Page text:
* Greek yield rises spark concerns of prolonged sell-off
* Investors push back on capital gains tax plans
* Government fragility evident ahead of EU elections (Adds quotes, updates prices)
By John Geddie
LONDON, May 16 (Reuters) - Greek bond prices slipped on Friday, deepening sharp falls on Thursday triggered by nervousness about a tax on foreign holders of Greek bonds and the stability of the Greek government.
The rally in Greece’s sovereign bonds had been fairly steady since the start of the year, but analysts fear a reversal which started with some hedge funds selling bonds could prove to be more than just a blip.
“If volatility regains momentum, then the risk assessment for other investors may change,” BNP Paribas strategist Patrick Jacq said.
The yield on Greek 10-year government bonds rose 13 basis points at 6.95 percent, following a jump of over half a percentage point on Thursday.
Portuguese equivalents also rose 11 bps to 3.82 percent in sympathy with Greece, while traders said some domestic buying helped stop the rot in Spain and Italy which suffered during Thursday’s sharp peripheral sell-off.
Italian 10-year bonds were up 3 bps on the day at 3.12 percent, while Spain’s were 2 bps higher at 3.03 percent. Irish equivalents were unchanged at 2.69 percent, with some predicting Moody’s might upgrade the country for the second time in six months later on Friday.
Pressure on Greek bonds has been widely attributed by traders to a Greek government circular detailing capital gains tax that would apply to non-resident holders of Greek debt between 2012 and 2013.
Greece’s government said the document had only sought to clarify that the previous tax regime of 33 percent on foreign legal entities and 20 percent on individuals had been abolished in 2014, although it later withdrew the document.
One hedge fund manager, speaking on condition of anonymity, told Reuters the move was a clear attempt to try to recoup some of the profits that foreign hedge funds had made on Greek bonds in recent years, but was convinced it wouldn’t work.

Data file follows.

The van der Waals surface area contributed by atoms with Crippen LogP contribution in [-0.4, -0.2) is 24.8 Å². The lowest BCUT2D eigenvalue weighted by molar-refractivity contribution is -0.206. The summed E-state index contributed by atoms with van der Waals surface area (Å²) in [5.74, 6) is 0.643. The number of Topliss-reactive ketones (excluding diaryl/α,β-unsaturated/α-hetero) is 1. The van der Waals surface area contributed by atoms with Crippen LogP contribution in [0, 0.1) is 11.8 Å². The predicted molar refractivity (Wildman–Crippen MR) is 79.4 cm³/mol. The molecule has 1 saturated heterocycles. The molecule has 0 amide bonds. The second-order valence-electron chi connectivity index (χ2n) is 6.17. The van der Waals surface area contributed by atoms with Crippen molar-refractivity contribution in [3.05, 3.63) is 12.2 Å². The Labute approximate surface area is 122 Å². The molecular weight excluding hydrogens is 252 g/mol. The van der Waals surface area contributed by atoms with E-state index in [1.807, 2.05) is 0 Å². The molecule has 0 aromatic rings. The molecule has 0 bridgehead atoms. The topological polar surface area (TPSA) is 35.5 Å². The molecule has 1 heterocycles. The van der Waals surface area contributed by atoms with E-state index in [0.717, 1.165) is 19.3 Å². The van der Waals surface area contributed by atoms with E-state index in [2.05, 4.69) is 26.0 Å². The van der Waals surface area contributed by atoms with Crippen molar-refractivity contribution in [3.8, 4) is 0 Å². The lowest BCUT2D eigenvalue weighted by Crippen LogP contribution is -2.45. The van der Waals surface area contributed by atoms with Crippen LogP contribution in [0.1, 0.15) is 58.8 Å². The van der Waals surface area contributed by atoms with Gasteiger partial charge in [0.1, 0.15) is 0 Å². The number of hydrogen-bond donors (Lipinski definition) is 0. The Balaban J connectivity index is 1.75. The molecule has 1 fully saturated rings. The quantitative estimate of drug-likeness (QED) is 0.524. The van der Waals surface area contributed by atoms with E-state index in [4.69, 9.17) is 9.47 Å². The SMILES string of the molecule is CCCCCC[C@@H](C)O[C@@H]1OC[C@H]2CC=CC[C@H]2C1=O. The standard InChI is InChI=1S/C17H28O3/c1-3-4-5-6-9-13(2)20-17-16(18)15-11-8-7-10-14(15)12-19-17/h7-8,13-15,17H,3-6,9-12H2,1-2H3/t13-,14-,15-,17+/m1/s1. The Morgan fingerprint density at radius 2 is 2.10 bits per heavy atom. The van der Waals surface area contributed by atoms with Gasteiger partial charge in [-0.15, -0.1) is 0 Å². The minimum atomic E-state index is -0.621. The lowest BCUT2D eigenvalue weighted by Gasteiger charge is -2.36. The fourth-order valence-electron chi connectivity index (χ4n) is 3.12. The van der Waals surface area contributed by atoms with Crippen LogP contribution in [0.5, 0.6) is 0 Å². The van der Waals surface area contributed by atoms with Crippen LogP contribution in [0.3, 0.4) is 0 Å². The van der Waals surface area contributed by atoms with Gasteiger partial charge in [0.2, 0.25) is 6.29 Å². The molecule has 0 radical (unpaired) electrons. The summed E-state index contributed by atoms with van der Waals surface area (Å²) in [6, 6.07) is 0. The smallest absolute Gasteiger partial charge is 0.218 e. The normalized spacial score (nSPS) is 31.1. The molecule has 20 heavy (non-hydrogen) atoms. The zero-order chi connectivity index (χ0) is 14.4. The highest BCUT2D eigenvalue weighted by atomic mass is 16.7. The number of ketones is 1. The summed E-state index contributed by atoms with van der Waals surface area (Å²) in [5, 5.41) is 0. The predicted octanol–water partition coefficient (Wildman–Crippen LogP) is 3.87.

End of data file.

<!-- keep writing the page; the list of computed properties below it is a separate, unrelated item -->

“The whole thing is a non-starter,” he said. “Say you are a hedge fund based in the Cayman Islands that makes some money buying Greek bonds, how is anyone in Greece going to know about that? How will they know what the amount is like? And, how are they going to get the money?”
Strategists said the Greek tax regime could have implications for how governments, desperate to balance their widening budget deficits, may look for future private sector contributions. Italy was quick to deny that it had any plans for a retroactive tax.
“The price action was very telling ... it just showed how fast such a stampede can be generated to avoid any such confiscatory actions,” said KCG strategist Ioan Smith.
Others pointed out that double taxation agreements in Europe would exempt many investors from such a tax, adding that the shift in market sentiment was more likely a response to Greece’s fragile political situation ahead of European elections.
Expected gains for Greek eurosceptic parties in next week’s election might erode domestic support for the ruling coalition and potentially trigger a general election.
Also having an impact on sentiment, EU economic growth came in much lower than expected on Thursday, weighed down by shrinking output in Italy and Portugal.
The slowdown is increasing pressure on the European Central Bank to ease monetary policy further, with markets now broadly expecting its June meeting to introduce a package of policies, including cuts in all its interest rates and targeted measures aimed at boosting lending to small- and mid-sized firms.